Playing With Fire in Catalonia

A relentless state, angry demonstrations, and profoundly worried businesses.

The ever-worsening political standoff between Spain and Catalonia is beginning to take a toll on credit markets, as banks refuse to renegotiate the terms of loans granted to companies with operations in the separatist region. One of the first victims is the British fund John Laing Infrastructure which, in its 2017 annual report, divulged some of the problems it faced trying to refinance a €700 million loan for work on section two of Barcelona Metro’s Line Nine.

The fund owns 53.5% of the concessionaire operating the fifteen stations on the line’s southern section. One of the main reasons why the banks involved don’t want to soften the credit conditions of the loan is that Barcelona’s metro depends on Catalonia’s regional government for funds. Building on Line 9 began in 2005 but was temporarily halted at the height of Spain’s financial crisis due to a funding shortage. Thirteen years later, the project is still far from complete and further progress is unlikely to be helped by the political chaos engulfing the region.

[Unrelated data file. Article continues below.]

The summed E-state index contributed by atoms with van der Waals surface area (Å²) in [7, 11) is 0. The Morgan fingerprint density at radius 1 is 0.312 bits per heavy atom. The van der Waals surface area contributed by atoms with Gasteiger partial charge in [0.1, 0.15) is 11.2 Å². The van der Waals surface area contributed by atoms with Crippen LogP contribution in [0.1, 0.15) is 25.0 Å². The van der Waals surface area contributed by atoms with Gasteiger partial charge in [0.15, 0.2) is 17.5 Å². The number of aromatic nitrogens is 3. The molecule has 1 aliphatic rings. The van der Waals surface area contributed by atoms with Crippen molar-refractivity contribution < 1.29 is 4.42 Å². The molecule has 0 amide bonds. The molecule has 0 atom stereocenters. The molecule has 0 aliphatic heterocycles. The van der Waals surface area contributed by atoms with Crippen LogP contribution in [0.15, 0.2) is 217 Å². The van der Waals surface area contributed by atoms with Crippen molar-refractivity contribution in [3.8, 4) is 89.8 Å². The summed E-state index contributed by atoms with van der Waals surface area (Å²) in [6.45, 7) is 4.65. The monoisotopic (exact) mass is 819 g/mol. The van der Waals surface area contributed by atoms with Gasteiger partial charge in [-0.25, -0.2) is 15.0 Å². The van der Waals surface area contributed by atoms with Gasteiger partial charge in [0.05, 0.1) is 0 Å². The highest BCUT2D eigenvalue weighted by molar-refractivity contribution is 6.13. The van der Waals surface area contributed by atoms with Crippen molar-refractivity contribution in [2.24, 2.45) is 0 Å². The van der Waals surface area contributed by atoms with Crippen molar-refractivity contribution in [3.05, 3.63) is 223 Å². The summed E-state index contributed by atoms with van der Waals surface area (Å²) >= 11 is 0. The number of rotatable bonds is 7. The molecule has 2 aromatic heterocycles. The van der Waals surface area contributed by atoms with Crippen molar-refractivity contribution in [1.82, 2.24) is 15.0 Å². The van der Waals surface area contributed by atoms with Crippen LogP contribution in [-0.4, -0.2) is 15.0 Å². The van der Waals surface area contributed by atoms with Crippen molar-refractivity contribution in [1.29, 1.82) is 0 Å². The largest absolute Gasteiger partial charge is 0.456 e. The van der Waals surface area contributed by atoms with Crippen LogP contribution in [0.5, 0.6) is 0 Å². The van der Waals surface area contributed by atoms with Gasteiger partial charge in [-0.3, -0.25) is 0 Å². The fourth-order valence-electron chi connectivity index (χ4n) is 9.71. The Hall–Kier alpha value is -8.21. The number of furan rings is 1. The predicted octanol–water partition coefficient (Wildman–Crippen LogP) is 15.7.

In the last fortnight alone Pablo Llarena, the Supreme Court’s judge in charge of the main investigation against Catalan secessionists, has indicted 25 Catalan leaders, put five who had previously been released on bail back in pretrial detention (for up to four years), and issued European Arrest Warrants against six pro-independence figures who have fled Spain. They include former regional President Carles Puigdemont who is presently occupying a jail cell in northern Germany awaiting a decision on his extradition

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